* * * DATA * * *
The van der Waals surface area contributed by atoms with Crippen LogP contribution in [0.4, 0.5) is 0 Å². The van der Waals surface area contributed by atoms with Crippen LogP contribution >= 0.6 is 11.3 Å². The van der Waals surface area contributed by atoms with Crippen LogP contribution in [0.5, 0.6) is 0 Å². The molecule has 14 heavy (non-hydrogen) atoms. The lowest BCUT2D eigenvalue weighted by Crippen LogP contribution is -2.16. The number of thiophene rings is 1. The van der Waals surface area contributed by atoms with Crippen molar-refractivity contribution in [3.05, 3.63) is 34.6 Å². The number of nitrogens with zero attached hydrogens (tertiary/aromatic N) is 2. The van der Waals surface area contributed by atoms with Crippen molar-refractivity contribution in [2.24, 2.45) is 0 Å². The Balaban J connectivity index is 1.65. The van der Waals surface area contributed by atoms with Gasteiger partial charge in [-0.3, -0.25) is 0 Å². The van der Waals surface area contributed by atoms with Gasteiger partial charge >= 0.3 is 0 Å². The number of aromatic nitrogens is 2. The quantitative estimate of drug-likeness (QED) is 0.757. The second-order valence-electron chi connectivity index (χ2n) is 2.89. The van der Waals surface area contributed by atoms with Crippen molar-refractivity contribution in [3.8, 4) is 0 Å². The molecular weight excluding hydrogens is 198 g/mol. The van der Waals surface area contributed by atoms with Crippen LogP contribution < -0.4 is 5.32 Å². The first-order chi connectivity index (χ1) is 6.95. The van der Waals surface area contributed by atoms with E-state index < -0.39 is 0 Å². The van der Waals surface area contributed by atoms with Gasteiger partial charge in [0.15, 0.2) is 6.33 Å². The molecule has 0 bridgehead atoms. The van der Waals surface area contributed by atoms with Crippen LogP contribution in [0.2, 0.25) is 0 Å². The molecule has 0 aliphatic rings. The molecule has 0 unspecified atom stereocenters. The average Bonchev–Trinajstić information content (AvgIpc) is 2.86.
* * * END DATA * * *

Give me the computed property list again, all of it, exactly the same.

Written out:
The van der Waals surface area contributed by atoms with Crippen LogP contribution in [0.4, 0.5) is 0 Å². The van der Waals surface area contributed by atoms with Crippen LogP contribution >= 0.6 is 11.3 Å². The van der Waals surface area contributed by atoms with Crippen LogP contribution in [0.5, 0.6) is 0 Å². The molecule has 14 heavy (non-hydrogen) atoms. The lowest BCUT2D eigenvalue weighted by Crippen LogP contribution is -2.16. The number of thiophene rings is 1. The van der Waals surface area contributed by atoms with Crippen molar-refractivity contribution in [3.05, 3.63) is 34.6 Å². The number of nitrogens with zero attached hydrogens (tertiary/aromatic N) is 2. The van der Waals surface area contributed by atoms with Crippen molar-refractivity contribution in [2.24, 2.45) is 0 Å². The Balaban J connectivity index is 1.65. The van der Waals surface area contributed by atoms with Gasteiger partial charge in [-0.3, -0.25) is 0 Å². The van der Waals surface area contributed by atoms with Gasteiger partial charge >= 0.3 is 0 Å². The number of aromatic nitrogens is 2. The quantitative estimate of drug-likeness (QED) is 0.757. The second-order valence-electron chi connectivity index (χ2n) is 2.89. The van der Waals surface area contributed by atoms with Crippen molar-refractivity contribution in [3.8, 4) is 0 Å². The molecular weight excluding hydrogens is 198 g/mol. The van der Waals surface area contributed by atoms with Crippen LogP contribution < -0.4 is 5.32 Å². The first-order chi connectivity index (χ1) is 6.95. The van der Waals surface area contributed by atoms with E-state index < -0.39 is 0 Å². The van der Waals surface area contributed by atoms with Gasteiger partial charge in [0.15, 0.2) is 6.33 Å². The molecule has 0 bridgehead atoms. The van der Waals surface area contributed by atoms with Crippen LogP contribution in [0.2, 0.25) is 0 Å². The molecule has 0 aliphatic rings. The molecule has 0 unspecified atom stereocenters. The average Bonchev–Trinajstić information content (AvgIpc) is 2.86.